One less question mark now hangs over the 375kW four-door rear-drive M3 and C63 S rival that is the Alfa Romeo Giulia QV – it will officially cost $143,900 plus on-road costs.
Alfa Romeo’s comeback kid squeezes between the BMW M3 ($139,615) and M3 Competition ($144,615), but its 3.9sec 0-100km/h claim even beats the latter by a tenth. The Giulia QV more substantially undercuts the Mercedes-AMG C63 S ($155,615) and it will take buying the coupe version of that model ($162,115) to match its performance claim.
The Ferrari-inspired 2.9-litre twin-turbo V6 makes 375kW at 6500rpm and 600Nm from 2500rpm until 5000rpm, which is competitive with the twin-turbo AMG’s 375kW/700Nm 4.0-litre V8 and BMW’s 331kW/550Nm 3.0-litre six – while the Alfa’s carbonfibre-assisted 1585kg kerb weight leaves 65kg lighter and 25kg heavier respectively.
The eight-speed auto-only Italian isn’t barren, either, with 19-inch forged alloys, bi-xenon adaptive headlights with auto high-beam, active cruise control, leather/Alcantara electrically adjustable front seats and 14-speaker Harman Kardon audio with 8.8-inch sat-nav and infotainment screen.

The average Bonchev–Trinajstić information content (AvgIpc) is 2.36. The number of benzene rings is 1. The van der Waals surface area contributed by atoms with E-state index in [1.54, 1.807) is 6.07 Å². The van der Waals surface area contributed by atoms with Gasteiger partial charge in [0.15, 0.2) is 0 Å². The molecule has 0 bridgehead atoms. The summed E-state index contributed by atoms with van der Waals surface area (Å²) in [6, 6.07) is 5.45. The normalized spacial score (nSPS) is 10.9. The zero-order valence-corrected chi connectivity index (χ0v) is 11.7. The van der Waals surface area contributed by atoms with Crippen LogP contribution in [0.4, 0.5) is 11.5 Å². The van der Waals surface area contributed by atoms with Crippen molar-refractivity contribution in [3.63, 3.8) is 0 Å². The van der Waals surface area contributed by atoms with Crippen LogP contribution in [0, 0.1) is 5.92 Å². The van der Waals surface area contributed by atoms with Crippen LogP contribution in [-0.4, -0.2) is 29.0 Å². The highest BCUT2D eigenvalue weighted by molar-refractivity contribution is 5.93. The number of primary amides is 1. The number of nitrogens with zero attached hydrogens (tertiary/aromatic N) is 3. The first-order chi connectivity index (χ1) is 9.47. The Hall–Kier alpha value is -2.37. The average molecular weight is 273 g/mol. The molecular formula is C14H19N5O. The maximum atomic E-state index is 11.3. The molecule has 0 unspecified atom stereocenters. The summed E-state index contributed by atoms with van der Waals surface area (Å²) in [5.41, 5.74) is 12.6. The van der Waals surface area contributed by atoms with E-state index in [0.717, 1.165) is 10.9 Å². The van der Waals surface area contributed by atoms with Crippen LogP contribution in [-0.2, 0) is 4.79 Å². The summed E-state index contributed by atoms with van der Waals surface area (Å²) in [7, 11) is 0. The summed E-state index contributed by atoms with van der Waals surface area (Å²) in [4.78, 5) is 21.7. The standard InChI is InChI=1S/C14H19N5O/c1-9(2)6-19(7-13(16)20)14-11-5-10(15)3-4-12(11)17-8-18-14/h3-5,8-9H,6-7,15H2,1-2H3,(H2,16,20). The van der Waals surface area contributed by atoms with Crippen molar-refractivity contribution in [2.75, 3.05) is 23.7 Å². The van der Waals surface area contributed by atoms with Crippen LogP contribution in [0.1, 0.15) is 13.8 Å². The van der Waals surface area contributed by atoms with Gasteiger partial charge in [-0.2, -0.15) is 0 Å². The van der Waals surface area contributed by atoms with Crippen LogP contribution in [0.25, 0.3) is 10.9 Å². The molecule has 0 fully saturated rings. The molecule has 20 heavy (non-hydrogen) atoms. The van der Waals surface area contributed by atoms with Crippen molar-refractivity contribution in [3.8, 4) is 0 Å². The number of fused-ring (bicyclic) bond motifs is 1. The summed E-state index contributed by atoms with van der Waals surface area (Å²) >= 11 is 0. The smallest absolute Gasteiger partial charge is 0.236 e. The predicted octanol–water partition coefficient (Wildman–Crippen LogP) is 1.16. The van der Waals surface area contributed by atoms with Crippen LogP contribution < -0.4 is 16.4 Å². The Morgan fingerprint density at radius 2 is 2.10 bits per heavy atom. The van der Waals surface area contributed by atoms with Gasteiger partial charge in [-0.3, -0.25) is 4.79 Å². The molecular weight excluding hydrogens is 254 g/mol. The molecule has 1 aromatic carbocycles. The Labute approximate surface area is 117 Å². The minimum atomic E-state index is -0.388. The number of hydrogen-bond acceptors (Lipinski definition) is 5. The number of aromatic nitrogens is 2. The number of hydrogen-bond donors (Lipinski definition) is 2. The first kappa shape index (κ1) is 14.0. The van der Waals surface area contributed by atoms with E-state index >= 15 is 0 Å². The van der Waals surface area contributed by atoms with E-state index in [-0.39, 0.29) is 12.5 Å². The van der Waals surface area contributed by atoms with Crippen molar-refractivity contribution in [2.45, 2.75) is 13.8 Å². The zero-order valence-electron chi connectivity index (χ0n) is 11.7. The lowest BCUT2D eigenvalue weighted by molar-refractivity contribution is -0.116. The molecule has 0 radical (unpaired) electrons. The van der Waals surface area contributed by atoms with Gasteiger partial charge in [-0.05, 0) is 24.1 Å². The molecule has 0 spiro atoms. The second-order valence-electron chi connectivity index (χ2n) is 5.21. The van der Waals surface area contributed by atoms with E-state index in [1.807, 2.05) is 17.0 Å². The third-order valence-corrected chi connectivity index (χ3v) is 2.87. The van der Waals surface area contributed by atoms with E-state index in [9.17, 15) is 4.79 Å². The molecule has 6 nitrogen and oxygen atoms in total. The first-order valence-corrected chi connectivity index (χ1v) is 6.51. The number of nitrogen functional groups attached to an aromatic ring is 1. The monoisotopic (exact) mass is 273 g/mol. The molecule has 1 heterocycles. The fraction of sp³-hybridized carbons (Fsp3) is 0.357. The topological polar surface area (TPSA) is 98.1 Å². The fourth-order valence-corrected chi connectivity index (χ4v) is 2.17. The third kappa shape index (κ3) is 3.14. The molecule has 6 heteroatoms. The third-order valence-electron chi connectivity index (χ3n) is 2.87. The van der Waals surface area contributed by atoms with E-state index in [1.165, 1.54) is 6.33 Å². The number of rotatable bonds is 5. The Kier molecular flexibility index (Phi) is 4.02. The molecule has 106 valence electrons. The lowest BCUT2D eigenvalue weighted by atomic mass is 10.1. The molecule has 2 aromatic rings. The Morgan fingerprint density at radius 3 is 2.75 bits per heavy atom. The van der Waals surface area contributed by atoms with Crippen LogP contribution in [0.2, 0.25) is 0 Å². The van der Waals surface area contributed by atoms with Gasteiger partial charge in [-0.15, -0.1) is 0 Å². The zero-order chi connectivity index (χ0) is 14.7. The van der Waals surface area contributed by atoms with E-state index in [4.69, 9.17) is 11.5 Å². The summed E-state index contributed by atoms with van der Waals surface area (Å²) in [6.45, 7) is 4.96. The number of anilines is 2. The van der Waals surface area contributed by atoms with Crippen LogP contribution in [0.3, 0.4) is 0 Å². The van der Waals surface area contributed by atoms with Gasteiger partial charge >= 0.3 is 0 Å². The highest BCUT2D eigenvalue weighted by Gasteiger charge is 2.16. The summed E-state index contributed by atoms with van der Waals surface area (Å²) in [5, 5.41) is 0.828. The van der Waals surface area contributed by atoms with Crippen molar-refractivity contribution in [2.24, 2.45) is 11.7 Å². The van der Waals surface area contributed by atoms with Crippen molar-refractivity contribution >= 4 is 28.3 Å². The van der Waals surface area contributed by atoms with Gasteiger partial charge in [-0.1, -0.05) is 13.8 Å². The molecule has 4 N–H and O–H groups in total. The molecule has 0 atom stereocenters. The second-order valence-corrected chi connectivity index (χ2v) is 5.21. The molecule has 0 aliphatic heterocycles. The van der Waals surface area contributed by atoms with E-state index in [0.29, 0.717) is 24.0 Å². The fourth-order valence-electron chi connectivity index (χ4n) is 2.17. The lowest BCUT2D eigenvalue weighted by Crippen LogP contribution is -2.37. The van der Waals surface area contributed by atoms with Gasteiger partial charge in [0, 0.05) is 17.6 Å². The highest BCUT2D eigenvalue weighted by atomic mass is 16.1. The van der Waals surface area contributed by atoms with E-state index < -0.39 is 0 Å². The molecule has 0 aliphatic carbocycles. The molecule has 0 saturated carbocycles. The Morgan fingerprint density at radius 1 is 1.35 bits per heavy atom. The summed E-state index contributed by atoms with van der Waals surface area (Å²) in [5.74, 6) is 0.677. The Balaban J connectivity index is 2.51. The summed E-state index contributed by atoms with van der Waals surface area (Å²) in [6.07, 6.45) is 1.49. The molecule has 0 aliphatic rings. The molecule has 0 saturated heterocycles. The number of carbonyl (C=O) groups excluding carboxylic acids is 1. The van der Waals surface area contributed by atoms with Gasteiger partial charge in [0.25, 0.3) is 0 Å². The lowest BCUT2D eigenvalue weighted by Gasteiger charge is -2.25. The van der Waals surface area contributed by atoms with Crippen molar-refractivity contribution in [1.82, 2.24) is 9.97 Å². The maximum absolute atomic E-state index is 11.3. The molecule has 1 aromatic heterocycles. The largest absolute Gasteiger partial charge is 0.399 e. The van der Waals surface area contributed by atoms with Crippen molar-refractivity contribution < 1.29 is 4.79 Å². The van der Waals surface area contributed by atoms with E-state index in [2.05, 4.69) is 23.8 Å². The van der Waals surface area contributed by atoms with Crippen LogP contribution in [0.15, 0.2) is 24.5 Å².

A DNA Pro toggle also acts on the class-first active aerodynamics with adjustable front splitter, torque vectoring system, electronic stability control (ESC), steering weight, engine and gearbox response and multi-mode suspension.
The only question mark now is how the Giulia QV drives on local roads. Its official launch is pegged for February following its Australian public debut at the Portsea Polo in Victoria on January 14.
While thereabouts pricing to The Establishment could be a plucky move for a ‘challenger’ brand that has been in the wilderness – particularly one that will need to win a reputation for reliability and resale – 100 customers have already signed up to buy a Giulia QV.
Considering Alfa Romeo only sold 711 cars last year, it’s a healthy head start.